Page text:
Starbucks founder Howard Schultz, for example, always had access to financial analysis and predictive data, but he also proved to have an instinctive feel for what products, store design, and culture he wanted his customers to experience. By his own admission, he routinely acted on his intuition and, in effect, followed his heart.
The truth is all of us have intuitive feelings like these all the time, but we’ve been conditioned to ignore or discount them. That’s because they’re an aspect of human intelligence we often don’t believe is appropriate or reliable. Nevertheless, we can all recall times when we overrode an inner voice or feeling that urged us not to take a job, trust another person, or send an email. And we can relate to Oprah Winfrey when she said, “The only times I’ve made mistakes is when I didn’t listen.”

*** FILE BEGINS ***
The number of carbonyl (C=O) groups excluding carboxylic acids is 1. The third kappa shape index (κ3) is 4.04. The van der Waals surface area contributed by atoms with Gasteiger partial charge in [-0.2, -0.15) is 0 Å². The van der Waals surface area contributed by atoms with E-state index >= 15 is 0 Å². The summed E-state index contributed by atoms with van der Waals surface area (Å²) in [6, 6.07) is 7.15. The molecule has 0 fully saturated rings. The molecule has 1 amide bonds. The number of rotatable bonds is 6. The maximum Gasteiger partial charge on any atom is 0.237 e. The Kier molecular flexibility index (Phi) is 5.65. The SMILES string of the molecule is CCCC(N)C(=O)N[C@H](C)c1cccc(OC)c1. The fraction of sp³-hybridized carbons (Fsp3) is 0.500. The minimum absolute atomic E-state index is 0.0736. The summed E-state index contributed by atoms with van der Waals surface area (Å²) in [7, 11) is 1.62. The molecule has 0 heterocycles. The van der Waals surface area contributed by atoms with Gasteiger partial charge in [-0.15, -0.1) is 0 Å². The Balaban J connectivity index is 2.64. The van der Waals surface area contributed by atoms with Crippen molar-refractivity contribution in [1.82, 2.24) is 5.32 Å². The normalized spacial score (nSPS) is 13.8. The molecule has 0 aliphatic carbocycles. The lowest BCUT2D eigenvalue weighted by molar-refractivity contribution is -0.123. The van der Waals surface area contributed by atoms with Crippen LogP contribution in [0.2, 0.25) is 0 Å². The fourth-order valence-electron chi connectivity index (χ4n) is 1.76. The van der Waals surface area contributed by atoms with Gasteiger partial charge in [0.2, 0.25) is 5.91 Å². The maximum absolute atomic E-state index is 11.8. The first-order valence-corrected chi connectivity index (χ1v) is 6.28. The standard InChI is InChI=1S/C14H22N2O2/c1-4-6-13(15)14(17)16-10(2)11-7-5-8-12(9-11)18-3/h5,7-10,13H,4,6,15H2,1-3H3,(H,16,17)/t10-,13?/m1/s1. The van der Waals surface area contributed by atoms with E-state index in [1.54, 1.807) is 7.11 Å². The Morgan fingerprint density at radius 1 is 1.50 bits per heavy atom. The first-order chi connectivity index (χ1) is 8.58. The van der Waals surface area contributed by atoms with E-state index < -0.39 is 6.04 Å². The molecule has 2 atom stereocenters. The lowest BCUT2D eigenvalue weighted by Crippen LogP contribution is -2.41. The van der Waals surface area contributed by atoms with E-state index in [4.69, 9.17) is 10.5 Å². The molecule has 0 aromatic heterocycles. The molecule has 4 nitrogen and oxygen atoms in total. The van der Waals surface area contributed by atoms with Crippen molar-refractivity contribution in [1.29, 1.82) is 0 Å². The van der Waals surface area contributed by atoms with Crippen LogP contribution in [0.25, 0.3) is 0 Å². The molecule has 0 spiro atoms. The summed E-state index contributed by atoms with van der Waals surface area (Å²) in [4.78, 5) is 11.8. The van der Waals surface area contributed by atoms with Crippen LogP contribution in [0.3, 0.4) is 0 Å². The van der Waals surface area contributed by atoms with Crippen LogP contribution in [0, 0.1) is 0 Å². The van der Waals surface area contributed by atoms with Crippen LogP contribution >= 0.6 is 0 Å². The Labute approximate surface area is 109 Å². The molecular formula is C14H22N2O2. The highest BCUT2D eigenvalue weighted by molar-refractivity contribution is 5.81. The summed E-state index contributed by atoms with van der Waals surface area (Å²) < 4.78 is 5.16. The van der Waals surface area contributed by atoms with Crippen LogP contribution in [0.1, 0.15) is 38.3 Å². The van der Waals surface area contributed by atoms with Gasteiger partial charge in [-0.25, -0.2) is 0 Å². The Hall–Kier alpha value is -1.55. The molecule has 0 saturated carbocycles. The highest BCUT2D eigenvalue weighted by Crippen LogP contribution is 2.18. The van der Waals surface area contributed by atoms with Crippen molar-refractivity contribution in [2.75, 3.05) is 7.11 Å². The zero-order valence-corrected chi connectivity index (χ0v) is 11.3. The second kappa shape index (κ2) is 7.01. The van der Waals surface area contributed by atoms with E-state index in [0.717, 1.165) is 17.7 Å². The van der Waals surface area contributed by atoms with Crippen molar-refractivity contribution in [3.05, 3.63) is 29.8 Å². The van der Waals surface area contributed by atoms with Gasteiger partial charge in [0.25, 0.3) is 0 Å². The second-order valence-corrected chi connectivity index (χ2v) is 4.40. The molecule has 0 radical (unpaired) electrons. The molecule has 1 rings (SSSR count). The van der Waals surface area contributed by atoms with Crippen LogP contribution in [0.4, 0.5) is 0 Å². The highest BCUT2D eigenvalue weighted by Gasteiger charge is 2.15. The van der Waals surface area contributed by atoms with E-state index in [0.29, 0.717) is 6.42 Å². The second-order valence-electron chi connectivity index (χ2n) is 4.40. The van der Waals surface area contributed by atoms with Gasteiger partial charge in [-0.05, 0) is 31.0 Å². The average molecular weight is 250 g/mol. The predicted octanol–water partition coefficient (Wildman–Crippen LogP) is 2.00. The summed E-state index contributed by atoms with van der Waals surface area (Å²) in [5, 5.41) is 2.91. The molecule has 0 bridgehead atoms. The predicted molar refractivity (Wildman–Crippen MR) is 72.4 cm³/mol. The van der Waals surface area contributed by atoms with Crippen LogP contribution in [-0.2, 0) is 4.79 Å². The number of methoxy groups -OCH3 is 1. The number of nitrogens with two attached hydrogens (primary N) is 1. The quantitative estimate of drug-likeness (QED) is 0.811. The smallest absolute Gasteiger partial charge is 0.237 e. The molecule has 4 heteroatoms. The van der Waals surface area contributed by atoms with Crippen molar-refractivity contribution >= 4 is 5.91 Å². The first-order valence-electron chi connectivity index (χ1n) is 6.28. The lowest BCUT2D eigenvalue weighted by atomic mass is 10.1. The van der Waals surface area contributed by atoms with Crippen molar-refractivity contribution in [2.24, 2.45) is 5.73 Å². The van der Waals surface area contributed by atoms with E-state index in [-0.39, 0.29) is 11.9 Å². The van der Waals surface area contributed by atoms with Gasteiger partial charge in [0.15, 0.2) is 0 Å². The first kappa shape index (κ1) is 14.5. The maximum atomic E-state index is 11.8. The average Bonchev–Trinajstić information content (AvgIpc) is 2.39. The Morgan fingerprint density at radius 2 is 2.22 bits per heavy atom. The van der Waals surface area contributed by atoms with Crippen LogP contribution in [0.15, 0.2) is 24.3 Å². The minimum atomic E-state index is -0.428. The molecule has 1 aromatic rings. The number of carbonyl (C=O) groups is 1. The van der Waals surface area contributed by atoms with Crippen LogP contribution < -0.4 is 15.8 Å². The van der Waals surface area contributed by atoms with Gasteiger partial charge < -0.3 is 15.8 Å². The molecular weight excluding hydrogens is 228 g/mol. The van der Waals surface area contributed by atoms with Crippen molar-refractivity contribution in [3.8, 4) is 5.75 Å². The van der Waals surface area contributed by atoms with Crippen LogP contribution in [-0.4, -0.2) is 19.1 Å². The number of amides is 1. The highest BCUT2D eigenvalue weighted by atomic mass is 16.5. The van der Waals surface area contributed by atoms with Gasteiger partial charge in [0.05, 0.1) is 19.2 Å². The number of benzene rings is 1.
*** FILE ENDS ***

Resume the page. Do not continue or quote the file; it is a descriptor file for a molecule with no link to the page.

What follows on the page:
Researchers at the Australian Graduate School of Entrepreneurship studied serial entrepreneurs—people who had built multiple businesses with great success—and discovered that 80% of them intentionally relied on intuition and knowingly integrated it with their cognitive capacities when weighing options. In other words, they purposely acted on hunches tied to a feeling that it was the right choice and embraced the idea that what they sensed was no less valuable than empirical data and analytics.
More than 2,000 years ago, the Greek philosopher Aristotle said, “Wisdom is intuitive reason combined with scientific knowledge,” a conclusion that reminds us that our minds and hearts are intended to work together. And that’s the important insight successful leaders such as these clearly understand.
When faced with an important decision, they run the numbers and perform all the critical analysis. But right before they make the final call, they ask their inner wisdom to weigh in. Most importantly, they routinely trust that whatever feeling it yields will guide them to making the best possible choice there is to make.
In the words of Ralph Waldo Emerson, “Trust instinct to the end even though you can give no reason.”
Mark Crowley is a best-selling author and a global speaker on employee engagement.